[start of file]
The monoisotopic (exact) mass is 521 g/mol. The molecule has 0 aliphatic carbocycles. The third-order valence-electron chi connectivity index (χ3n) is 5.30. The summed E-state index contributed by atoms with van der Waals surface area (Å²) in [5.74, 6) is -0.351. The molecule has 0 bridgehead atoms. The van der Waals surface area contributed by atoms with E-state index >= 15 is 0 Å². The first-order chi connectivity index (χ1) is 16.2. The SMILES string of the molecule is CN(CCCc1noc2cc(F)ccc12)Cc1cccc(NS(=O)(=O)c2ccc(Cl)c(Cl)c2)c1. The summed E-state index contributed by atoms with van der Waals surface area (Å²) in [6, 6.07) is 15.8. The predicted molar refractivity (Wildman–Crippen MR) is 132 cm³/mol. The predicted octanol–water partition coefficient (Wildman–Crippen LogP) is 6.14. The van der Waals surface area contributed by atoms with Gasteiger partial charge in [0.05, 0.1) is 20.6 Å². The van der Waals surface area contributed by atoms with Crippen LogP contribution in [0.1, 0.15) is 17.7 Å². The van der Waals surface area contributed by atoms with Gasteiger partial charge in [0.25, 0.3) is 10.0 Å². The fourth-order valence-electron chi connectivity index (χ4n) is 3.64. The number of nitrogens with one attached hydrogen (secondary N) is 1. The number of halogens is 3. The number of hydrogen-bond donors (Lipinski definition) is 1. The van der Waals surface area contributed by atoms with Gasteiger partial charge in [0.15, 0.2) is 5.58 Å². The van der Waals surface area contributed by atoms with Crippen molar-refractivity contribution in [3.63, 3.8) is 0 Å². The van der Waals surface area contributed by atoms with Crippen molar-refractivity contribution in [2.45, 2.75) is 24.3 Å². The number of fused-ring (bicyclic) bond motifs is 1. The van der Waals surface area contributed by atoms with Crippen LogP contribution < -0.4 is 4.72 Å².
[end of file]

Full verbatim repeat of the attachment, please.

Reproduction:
The monoisotopic (exact) mass is 521 g/mol. The molecule has 0 aliphatic carbocycles. The third-order valence-electron chi connectivity index (χ3n) is 5.30. The summed E-state index contributed by atoms with van der Waals surface area (Å²) in [5.74, 6) is -0.351. The molecule has 0 bridgehead atoms. The van der Waals surface area contributed by atoms with E-state index >= 15 is 0 Å². The first-order chi connectivity index (χ1) is 16.2. The SMILES string of the molecule is CN(CCCc1noc2cc(F)ccc12)Cc1cccc(NS(=O)(=O)c2ccc(Cl)c(Cl)c2)c1. The summed E-state index contributed by atoms with van der Waals surface area (Å²) in [6, 6.07) is 15.8. The predicted molar refractivity (Wildman–Crippen MR) is 132 cm³/mol. The predicted octanol–water partition coefficient (Wildman–Crippen LogP) is 6.14. The van der Waals surface area contributed by atoms with Gasteiger partial charge in [0.05, 0.1) is 20.6 Å². The van der Waals surface area contributed by atoms with Crippen LogP contribution in [0.1, 0.15) is 17.7 Å². The van der Waals surface area contributed by atoms with Gasteiger partial charge in [0.25, 0.3) is 10.0 Å². The fourth-order valence-electron chi connectivity index (χ4n) is 3.64. The number of nitrogens with one attached hydrogen (secondary N) is 1. The number of halogens is 3. The number of hydrogen-bond donors (Lipinski definition) is 1. The van der Waals surface area contributed by atoms with Gasteiger partial charge in [0.15, 0.2) is 5.58 Å². The van der Waals surface area contributed by atoms with Crippen molar-refractivity contribution in [3.63, 3.8) is 0 Å². The van der Waals surface area contributed by atoms with Crippen molar-refractivity contribution in [2.45, 2.75) is 24.3 Å². The number of fused-ring (bicyclic) bond motifs is 1. The van der Waals surface area contributed by atoms with Crippen LogP contribution < -0.4 is 4.72 Å².